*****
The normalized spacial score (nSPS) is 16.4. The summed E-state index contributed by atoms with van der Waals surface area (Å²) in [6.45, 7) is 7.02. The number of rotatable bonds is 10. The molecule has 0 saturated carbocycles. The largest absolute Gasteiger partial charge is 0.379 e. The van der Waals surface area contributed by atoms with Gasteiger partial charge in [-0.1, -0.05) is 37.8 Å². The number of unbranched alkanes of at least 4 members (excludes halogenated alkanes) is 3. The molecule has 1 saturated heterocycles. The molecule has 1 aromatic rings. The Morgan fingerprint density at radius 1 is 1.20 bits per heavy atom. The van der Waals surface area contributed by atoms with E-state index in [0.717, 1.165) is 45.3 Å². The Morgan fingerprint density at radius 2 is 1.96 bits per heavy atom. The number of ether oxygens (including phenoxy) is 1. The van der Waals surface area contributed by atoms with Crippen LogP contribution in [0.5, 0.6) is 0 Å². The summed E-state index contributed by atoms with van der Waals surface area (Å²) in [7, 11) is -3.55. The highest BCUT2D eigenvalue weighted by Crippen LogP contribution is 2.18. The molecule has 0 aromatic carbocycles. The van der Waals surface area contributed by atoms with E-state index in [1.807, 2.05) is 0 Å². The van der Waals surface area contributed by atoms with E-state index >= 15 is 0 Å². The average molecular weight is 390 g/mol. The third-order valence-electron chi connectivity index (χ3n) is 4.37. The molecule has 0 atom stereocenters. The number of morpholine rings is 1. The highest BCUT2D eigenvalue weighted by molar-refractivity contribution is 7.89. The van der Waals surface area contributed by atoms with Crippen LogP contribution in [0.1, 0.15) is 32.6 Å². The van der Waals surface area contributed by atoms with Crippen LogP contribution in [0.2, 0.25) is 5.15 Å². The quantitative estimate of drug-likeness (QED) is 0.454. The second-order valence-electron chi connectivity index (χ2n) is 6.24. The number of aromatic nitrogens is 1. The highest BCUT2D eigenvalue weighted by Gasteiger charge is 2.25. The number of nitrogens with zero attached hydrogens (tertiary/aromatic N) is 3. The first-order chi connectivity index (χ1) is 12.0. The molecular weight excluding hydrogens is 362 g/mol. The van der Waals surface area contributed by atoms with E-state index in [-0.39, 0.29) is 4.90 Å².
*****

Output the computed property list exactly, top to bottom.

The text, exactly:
The normalized spacial score (nSPS) is 16.4. The summed E-state index contributed by atoms with van der Waals surface area (Å²) in [6.45, 7) is 7.02. The number of rotatable bonds is 10. The molecule has 0 saturated carbocycles. The largest absolute Gasteiger partial charge is 0.379 e. The van der Waals surface area contributed by atoms with Gasteiger partial charge in [-0.1, -0.05) is 37.8 Å². The number of unbranched alkanes of at least 4 members (excludes halogenated alkanes) is 3. The molecule has 1 saturated heterocycles. The molecule has 1 aromatic rings. The Morgan fingerprint density at radius 1 is 1.20 bits per heavy atom. The van der Waals surface area contributed by atoms with E-state index in [0.717, 1.165) is 45.3 Å². The Morgan fingerprint density at radius 2 is 1.96 bits per heavy atom. The number of ether oxygens (including phenoxy) is 1. The van der Waals surface area contributed by atoms with Crippen LogP contribution in [0.5, 0.6) is 0 Å². The summed E-state index contributed by atoms with van der Waals surface area (Å²) in [7, 11) is -3.55. The highest BCUT2D eigenvalue weighted by Crippen LogP contribution is 2.18. The molecule has 0 aromatic carbocycles. The van der Waals surface area contributed by atoms with E-state index in [1.807, 2.05) is 0 Å². The van der Waals surface area contributed by atoms with E-state index >= 15 is 0 Å². The average molecular weight is 390 g/mol. The third-order valence-electron chi connectivity index (χ3n) is 4.37. The molecule has 0 atom stereocenters. The number of morpholine rings is 1. The highest BCUT2D eigenvalue weighted by molar-refractivity contribution is 7.89. The van der Waals surface area contributed by atoms with Crippen LogP contribution in [0.1, 0.15) is 32.6 Å². The van der Waals surface area contributed by atoms with Crippen LogP contribution in [0.2, 0.25) is 5.15 Å². The quantitative estimate of drug-likeness (QED) is 0.454. The second-order valence-electron chi connectivity index (χ2n) is 6.24. The number of aromatic nitrogens is 1. The highest BCUT2D eigenvalue weighted by Gasteiger charge is 2.25. The number of nitrogens with zero attached hydrogens (tertiary/aromatic N) is 3. The first-order chi connectivity index (χ1) is 12.0. The molecular weight excluding hydrogens is 362 g/mol. The van der Waals surface area contributed by atoms with E-state index in [-0.39, 0.29) is 4.90 Å².